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We've come a long way since our ancestors stood outside and decided a random glob of stars was somehow a crab or a warrior and made myths based on their dramatic lives. Astronomers are making discoveries across our universe pretty much every day, and whenever a new moon or planet is discovered, it gets most people newly excited about space.
According to the Los Angeles Times, our interstellar neighbor Saturn might have a new tiny moon named Peggy. The NASA Cassini spacecraft seems to have found evidence of a small, half mile wide object in the edge of Saturn's A ring. The object, Peggy, seems to have made the ring's smooth edge a little bit rougher from gravity. A stretch of about 750 miles by 6 miles wide on the A ring is about 20% brighter now, too. Peggy obviously wanted to make her presence known.
Saturn has a ton of moons, making our single lunar buddy seem a bit puny. In fact, Saturn currently has 53 known moons and 9 that are still waiting to be added to the list. Scientists believe that these moons were once part of the ice in the ring and drifted out into their own orbits. The oldest current ring most likely formed when the grouping was much larger or thicker. They managed to grab so much space stuff and smash it together, then drift further away from Saturn. Younger moons like Peggy tend to stay closer to the planet because they are less massive.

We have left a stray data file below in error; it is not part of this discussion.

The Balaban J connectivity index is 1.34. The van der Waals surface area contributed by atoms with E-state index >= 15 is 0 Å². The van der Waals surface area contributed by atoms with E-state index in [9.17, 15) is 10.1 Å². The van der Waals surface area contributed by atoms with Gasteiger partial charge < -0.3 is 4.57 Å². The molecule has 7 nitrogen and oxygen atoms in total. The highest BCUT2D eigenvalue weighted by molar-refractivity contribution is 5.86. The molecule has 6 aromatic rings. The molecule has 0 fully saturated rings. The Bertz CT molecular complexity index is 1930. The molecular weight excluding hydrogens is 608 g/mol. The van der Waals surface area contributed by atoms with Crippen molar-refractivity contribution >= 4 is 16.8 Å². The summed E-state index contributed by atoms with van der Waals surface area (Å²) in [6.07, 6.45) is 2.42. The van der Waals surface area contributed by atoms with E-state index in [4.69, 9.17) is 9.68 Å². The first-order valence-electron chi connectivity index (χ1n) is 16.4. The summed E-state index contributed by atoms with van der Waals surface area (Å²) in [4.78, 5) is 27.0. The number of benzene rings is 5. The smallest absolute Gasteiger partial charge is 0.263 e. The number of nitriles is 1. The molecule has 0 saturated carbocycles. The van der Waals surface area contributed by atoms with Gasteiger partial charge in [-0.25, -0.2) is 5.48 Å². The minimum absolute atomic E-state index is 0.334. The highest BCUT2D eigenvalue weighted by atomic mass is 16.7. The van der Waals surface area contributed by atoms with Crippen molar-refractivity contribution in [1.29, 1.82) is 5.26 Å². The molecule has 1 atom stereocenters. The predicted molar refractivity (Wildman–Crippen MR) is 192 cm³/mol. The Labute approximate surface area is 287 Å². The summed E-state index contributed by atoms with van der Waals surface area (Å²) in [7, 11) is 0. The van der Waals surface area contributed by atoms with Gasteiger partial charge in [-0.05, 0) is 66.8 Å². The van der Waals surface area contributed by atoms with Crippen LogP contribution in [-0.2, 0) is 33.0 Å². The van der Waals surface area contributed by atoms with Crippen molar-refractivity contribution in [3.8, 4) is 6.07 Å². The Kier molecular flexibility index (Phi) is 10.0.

Space has been a huge headline maker the past few weeks. Mars, one of our favorite planets, was confirmed to not have alien bonfires on it but scientists did find evidence of an underground lake . Last night the moon turned a pretty peach red, but didn't quite live up to the blood moon we had hoped for. It feels, to me at least, that we are on the brink of making even more incredible scientific discoveries all the time.
Researchers think that we are pretty much witnessing Saturn give birth to Peggy, something we have never seen before. It's possible that it may break apart and never really be its own planetary body once leaving the rings, but I'm definitely pulling for the tiny moon to hold its own. In 2016, we will get a much better look at Peggy as Cassini gets closer to the A ring. I absolutely can't wait to see what happens with this infant moon.